Supreme Court justices at work, bashing unions

Supreme Court Justice Samuel Alito is pursuing a vendetta against organized labor. As the point man for all things anti-union in the court's jurisprudence, Alito next will target teachers' unions in California. If he can persuade Justice Antonin Scalia to join the cabal along with Chief Justice John Roberts and Justices Anthony Kennedy and Clarence Thomas, he can play the constitutional trump card against compulsory union dues in the public sector.

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Alito galloped down this road in Knox v. Service Employees International Union, Local 1000 and Harris v. Quinn. His strategy in those cases was to charge headlong off the reservation, throwing precedent to the wind, then recovering briefly to reach a narrow holding acceptable to his cronies. This time, Alito may take the posse along with him for the ride.

The plaintiffs in the teachers' case, Friedrichs v. California Teachers Association, argue that public-sector unions are by nature politicized entities, and that compulsory payment of any dues in states that allow union security is a violation of the objectors' constitutional rights. The controlling legal rule dates back to the Abood v. Detroit Board of Education decision in 1977 that upheld the right of a union to collect an agency fee from non-members for collective bargaining activities if the contract provided for union security.

The political dimension of public unions is hardly a new idea. In 1969, two prominent academics published a study in the Yale Law Journal pointing out that the social costs of public sector bargaining "are on the whole political." Despite that, public-sector unionization escalated rapidly in the 1970s and was widely accepted by government entities, including the payment of mandatory dues in many instances.

Abood remains the law despite Alito's efforts to undermine it in the two earlier cases. In Knox, Alito got enough analytical bite to take a chunk out of unions' capacity for collecting dues by holding that agency fee payers did not have to opt out of paying full dues; instead, unions could only collect the total amount of dues if employees opted in.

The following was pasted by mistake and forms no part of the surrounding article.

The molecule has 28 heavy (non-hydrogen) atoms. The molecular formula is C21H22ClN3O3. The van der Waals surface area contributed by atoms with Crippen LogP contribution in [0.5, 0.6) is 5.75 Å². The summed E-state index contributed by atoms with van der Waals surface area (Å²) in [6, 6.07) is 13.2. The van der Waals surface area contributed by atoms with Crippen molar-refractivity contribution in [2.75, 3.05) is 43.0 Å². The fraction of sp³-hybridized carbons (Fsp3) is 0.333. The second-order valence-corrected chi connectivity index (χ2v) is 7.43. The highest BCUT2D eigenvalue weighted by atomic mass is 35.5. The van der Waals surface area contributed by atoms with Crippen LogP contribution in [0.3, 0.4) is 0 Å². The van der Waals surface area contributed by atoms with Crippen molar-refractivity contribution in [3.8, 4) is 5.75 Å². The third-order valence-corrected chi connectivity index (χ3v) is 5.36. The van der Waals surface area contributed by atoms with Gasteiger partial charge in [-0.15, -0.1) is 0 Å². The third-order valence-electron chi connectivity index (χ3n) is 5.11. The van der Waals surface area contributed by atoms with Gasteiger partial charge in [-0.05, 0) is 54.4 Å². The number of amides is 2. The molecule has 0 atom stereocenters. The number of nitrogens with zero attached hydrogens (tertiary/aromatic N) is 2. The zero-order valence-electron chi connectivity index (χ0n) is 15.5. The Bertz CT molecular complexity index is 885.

How will Friedrichs turn out? Some commentators argue that Scalia will be the deciding vote, and because he upheld compulsory dues payments in the 1991 decision in Lehnert v. Ferris Faculty Association, he will do so again. What Scalia actually said in his concurring opinion in Lehnert is that for a union to collect mandatory dues, those dues must be directed toward demonstrated collective bargaining costs. Scalia wrote that "a union cannot constitutionally charge nonmembers for any expenses except those incurred for the conduct of activities in which the union owes a duty of fair representation to the nonmembers being charged."

Putting together the best thinking of Alito and Scalia, the result in Friedrichs will be that unless a worker has opted into the full payment of dues, the union can compel payments only of amounts that are proven by the union to be used exclusively for collective bargaining activities. Those two elements of opting into dues rather than out, and the burden of proof placed on unions to sort out all non-political aspects of their organizations, will further weaken union power and constitutionally convert all public-sector union laws into quasi-right to work jurisdictions.

The adverse costs of weakening labor solidarity through right-to-work laws are convincingly documented. Roland Zullo, a staff member of the University of Michigan Institute of Labor and Industrial Relations, was quoted in a recent news article that the impact of right-to-work legislation in his state has been to degrade union membership: "Unions are weaker because of the law, and some close down and/or new organizing stalls, and former members of unions choose to become free-riders — i.e., are covered but are not dues-payers." A large body of research dealing with the private sector confirms that right-to-work states have lower density, along with lower wages, more regressive tax schemes and lower opportunities for citizens to improve their economic situation.

Dissenting justices in the Friedrichs case will skewer the scabrous constitutional doctrine Alito has contrived to destroy unions. In the long run, though, labor's only hope is that Scalia ambles off to the retirement community to pontificate about the good old days in the duck blind with former Vice President Dick Cheney. So long as Alito has four reliable comrades to back his ramshackle jurisprudence, unions will suffer the consequences, and workers along with them.

Hogler is professor of labor law, labor relations and human resource management at Colorado State University.